A Cultural Species and its Cognitive Phenotypes: Implications for Philosophy

Review of Philosophy and Psychology 14 (2):349-386 (2022)
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After introducing the new field of cultural evolution, we review a growing body of empirical evidence suggesting that culture shapes what people attend to, perceive and remember as well as how they think, feel and reason. Focusing on perception, spatial navigation, mentalizing, thinking styles, reasoning (epistemic norms) and language, we discuss not only important variation in these domains, but emphasize that most researchers (including philosophers) and research participants are psychologically peculiar within a global and historical context. This rising tide of evidence recommends caution in relying on one’s intuitions or even in generalizing from reliable psychological findings to the species, Homo sapiens. Our evolutionary approach suggests that humans have evolved a suite of reliably developing cognitive abilities that adapt our minds, information-processing abilities and emotions ontogenetically to the diverse culturally-constructed worlds we confront.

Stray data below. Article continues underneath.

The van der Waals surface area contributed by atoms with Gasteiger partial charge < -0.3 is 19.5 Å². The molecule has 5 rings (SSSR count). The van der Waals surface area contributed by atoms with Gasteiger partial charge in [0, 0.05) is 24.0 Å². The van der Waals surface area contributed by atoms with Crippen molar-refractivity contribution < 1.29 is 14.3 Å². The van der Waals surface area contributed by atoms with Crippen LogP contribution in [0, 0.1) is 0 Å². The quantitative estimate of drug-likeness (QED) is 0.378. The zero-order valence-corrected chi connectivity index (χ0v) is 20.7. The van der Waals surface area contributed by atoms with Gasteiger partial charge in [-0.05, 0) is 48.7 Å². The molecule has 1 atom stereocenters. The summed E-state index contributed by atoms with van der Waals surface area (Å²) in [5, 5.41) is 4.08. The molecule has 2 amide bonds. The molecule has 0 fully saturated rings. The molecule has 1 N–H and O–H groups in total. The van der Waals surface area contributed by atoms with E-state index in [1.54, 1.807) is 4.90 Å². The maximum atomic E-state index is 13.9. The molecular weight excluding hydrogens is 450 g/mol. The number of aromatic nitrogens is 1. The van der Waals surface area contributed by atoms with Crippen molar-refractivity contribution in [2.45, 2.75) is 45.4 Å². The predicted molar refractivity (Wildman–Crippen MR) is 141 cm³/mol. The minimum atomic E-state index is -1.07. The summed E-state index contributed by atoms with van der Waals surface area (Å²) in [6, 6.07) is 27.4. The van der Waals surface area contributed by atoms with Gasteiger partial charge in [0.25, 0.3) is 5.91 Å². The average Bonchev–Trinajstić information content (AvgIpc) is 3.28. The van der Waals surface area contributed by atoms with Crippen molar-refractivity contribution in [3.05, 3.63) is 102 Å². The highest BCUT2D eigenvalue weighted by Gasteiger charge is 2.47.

Author's Profile

Daniel Kelly
Purdue University


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